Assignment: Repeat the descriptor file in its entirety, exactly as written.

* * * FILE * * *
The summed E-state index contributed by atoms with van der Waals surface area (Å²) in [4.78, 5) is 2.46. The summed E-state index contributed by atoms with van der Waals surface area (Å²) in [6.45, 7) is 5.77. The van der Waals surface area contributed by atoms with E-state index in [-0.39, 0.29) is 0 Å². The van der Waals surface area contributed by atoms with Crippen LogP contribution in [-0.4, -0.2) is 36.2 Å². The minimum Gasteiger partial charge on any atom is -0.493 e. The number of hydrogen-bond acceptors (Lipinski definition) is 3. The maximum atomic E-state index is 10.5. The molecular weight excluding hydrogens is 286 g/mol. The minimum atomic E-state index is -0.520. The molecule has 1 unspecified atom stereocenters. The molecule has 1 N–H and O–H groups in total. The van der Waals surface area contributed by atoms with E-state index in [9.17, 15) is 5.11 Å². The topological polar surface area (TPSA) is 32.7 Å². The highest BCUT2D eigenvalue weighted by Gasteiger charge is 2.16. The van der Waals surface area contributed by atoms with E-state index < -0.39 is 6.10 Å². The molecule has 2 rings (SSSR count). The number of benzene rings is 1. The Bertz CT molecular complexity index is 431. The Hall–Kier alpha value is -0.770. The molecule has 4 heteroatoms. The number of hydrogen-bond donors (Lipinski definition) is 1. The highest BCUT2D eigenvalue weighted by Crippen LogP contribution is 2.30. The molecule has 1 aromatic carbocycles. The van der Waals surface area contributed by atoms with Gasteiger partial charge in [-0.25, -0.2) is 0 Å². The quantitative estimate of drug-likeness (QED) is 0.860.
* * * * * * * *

The summed E-state index contributed by atoms with van der Waals surface area (Å²) in [4.78, 5) is 2.46. The summed E-state index contributed by atoms with van der Waals surface area (Å²) in [6.45, 7) is 5.77. The van der Waals surface area contributed by atoms with E-state index in [-0.39, 0.29) is 0 Å². The van der Waals surface area contributed by atoms with Crippen LogP contribution in [-0.4, -0.2) is 36.2 Å². The minimum Gasteiger partial charge on any atom is -0.493 e. The number of hydrogen-bond acceptors (Lipinski definition) is 3. The maximum atomic E-state index is 10.5. The molecular weight excluding hydrogens is 286 g/mol. The minimum atomic E-state index is -0.520. The molecule has 1 unspecified atom stereocenters. The molecule has 1 N–H and O–H groups in total. The van der Waals surface area contributed by atoms with E-state index in [9.17, 15) is 5.11 Å². The topological polar surface area (TPSA) is 32.7 Å². The highest BCUT2D eigenvalue weighted by Gasteiger charge is 2.16. The van der Waals surface area contributed by atoms with E-state index < -0.39 is 6.10 Å². The molecule has 2 rings (SSSR count). The number of benzene rings is 1. The Bertz CT molecular complexity index is 431. The Hall–Kier alpha value is -0.770. The molecule has 4 heteroatoms. The number of hydrogen-bond donors (Lipinski definition) is 1. The highest BCUT2D eigenvalue weighted by Crippen LogP contribution is 2.30. The molecule has 1 aromatic carbocycles. The van der Waals surface area contributed by atoms with Gasteiger partial charge in [-0.25, -0.2) is 0 Å². The quantitative estimate of drug-likeness (QED) is 0.860.